Recommend antispasmodics or antidepressants for patients with irritable bowel syndrome (IBS) and explain that, while fiber may have other benefits, it is unlikely to relieve IBS symptoms.1
Strength of recommendation
A: Based on a meta-analysis.
A 25-year-old woman has intermittent bouts of abdominal pain, constipation, gas, and bloating. You believe she can benefit from treatment for IBS. What should you recommend?
IBS is the most common functional disorder of the gastrointestinal (GI) tract, affecting approximately 15% of the US population2 and accounting for annual health care costs of roughly $30 billion.3 The primary symptoms are bloating, gas, and abdominal pain that often improves immediately after a bowel movement. Patients may have intermittent diarrhea and constipation, as well.
IBS may be related to “brain-gut dysfunction”
The etiology of IBS is unclear, but many agree that a combination of abnormal GI motility, visceral hypersensitivity, and “brain-gut dysfunction”—the inability of the brain to send signals that turn down pain produced in the GI tract—are contributing factors. Although IBS is not life threatening, it has a significant personal, social, and psychological impact. Despite its high prevalence and impact, only a limited number of large studies have assessed the effectiveness of various treatments.
Antispasmodics, antidepressants offer relief—fiber does not
This Cochrane review included 56 randomized controlled trials (RCTs) comparing the efficacy of bulking agents (fiber supplements), antispasmodics, or antidepressants with placebo for the treatment of IBS. Twelve RCTs (n = 621) focused on bulking agents, 29 (n = 2,333) on antispasmodics, and 15 (n = 922) on antidepressants. Inclusion criteria included age > 12 years and an IBS diagnosis. The outcomes analyzed were improvement in abdominal pain, global health assessments, and IBS symptom scores. Adverse effects were not evaluated.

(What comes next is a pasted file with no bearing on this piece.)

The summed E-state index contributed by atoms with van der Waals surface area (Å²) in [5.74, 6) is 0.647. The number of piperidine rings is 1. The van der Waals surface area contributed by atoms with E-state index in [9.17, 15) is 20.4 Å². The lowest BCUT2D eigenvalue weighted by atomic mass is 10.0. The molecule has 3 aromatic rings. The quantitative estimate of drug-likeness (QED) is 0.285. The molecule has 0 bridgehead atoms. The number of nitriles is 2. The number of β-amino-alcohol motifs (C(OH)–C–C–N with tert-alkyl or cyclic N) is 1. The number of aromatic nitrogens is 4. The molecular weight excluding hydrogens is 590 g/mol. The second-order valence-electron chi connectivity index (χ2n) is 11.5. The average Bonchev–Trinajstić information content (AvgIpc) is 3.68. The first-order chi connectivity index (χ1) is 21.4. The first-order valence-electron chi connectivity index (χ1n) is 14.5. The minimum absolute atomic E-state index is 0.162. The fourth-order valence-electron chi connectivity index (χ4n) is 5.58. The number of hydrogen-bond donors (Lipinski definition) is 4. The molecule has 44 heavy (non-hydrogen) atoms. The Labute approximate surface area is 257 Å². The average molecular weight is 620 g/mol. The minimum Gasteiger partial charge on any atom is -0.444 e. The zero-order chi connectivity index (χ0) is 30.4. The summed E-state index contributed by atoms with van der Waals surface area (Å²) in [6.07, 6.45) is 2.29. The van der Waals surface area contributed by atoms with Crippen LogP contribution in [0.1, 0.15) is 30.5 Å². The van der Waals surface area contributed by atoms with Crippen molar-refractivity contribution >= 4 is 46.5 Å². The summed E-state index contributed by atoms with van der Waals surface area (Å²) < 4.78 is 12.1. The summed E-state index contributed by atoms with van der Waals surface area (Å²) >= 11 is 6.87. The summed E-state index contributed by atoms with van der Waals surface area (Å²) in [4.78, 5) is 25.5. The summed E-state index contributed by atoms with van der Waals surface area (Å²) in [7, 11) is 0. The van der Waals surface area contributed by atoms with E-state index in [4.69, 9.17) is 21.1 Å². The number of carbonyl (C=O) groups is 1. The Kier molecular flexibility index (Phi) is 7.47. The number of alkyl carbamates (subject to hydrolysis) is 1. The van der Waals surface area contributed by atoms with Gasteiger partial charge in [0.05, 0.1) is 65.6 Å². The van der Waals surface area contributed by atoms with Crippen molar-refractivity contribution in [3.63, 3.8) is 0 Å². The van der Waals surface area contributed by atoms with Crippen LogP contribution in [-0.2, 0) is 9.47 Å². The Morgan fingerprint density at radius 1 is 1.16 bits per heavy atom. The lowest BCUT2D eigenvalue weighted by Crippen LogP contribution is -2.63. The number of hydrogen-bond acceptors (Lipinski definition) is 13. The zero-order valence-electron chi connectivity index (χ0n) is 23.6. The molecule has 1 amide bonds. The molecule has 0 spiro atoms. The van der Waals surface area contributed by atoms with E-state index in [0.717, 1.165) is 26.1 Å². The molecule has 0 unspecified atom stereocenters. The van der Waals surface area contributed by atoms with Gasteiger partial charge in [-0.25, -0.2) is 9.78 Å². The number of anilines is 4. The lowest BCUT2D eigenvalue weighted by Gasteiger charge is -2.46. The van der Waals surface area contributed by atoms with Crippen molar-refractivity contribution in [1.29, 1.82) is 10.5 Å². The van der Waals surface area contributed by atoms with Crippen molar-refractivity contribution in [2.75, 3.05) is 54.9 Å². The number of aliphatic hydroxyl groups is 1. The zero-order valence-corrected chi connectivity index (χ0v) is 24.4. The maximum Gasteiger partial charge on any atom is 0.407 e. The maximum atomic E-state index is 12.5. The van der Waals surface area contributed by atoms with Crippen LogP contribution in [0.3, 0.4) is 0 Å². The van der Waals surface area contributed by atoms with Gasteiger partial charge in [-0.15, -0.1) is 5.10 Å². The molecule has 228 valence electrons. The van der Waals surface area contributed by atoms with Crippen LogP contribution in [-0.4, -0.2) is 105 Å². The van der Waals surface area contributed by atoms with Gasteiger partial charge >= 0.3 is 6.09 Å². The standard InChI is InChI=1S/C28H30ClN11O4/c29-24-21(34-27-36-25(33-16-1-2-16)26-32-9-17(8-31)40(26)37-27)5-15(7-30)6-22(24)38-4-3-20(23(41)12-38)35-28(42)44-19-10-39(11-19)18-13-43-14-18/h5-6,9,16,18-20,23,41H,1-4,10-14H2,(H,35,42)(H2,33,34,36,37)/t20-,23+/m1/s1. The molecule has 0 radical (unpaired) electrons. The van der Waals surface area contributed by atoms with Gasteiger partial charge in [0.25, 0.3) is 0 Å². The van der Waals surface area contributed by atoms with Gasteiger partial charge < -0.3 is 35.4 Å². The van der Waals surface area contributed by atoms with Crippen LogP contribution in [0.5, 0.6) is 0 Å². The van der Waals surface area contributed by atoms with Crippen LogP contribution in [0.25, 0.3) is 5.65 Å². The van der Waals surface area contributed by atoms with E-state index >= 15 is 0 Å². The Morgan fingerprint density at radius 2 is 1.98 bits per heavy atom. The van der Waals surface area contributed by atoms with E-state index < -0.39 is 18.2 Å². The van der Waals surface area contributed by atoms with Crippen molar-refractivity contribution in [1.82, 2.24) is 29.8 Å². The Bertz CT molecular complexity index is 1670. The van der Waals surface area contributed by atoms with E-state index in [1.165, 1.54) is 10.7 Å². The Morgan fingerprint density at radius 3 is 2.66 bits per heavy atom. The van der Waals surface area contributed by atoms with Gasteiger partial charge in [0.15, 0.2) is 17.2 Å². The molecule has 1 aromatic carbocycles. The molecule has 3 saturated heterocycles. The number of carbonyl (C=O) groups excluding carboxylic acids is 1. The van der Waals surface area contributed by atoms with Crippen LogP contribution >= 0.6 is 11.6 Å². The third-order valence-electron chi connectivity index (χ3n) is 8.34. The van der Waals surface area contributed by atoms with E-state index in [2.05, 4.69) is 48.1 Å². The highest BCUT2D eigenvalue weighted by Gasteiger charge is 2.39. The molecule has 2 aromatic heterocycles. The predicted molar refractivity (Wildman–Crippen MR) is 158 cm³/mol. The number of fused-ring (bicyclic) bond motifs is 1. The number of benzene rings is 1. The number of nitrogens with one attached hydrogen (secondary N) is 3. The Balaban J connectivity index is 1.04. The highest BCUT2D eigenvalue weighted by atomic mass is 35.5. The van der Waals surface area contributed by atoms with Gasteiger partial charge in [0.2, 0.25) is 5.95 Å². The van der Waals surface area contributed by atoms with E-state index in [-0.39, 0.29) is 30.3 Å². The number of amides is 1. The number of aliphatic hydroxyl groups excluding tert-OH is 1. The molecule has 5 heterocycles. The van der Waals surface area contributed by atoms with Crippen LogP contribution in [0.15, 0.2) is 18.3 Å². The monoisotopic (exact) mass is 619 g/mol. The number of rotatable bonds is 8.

• Bulking agents. In studies ranging from four to 16 weeks, bulking agents were found to have no significant effect on abdominal pain (4 studies; standardized mean difference [SMD], 0.03) or global functioning (11 studies; risk ratio [RR], 1.11). Nor was there an improvement in IBS symptom score (3 studies; SMD, 0.00).
• Antispasmodics. Assessed in RCTs ranging from one week to six months, antispasmodics significantly improved abdominal pain (RR, 1.3; number needed to treat [NNT], 7); global functioning (RR, 1.5; NNT, 5), and IBS symptom score (RR, 1.9; NNT, 3). Ten different antispasmodic agents were studied; in subgroup analyses, five of them—cimetropium/dicyclomine, peppermint oil, pinaverium, and trimebutine—were found to have statistically significant benefits.
• Antidepressants. In studies of both tricyclics and SSRIs, antidepressants were found to have a significant effect on improving abdominal pain (RR, 1.5; NNT, 5), global functioning (RR, 1.6; NNT, 4), and IBS symptom score (RR, 2.0; NNT, 4). Subgroup analyses found statistically significant benefits in global functioning for SSRIs, and in abdominal pain and symptom scores for tricyclics.
More evidence against fiber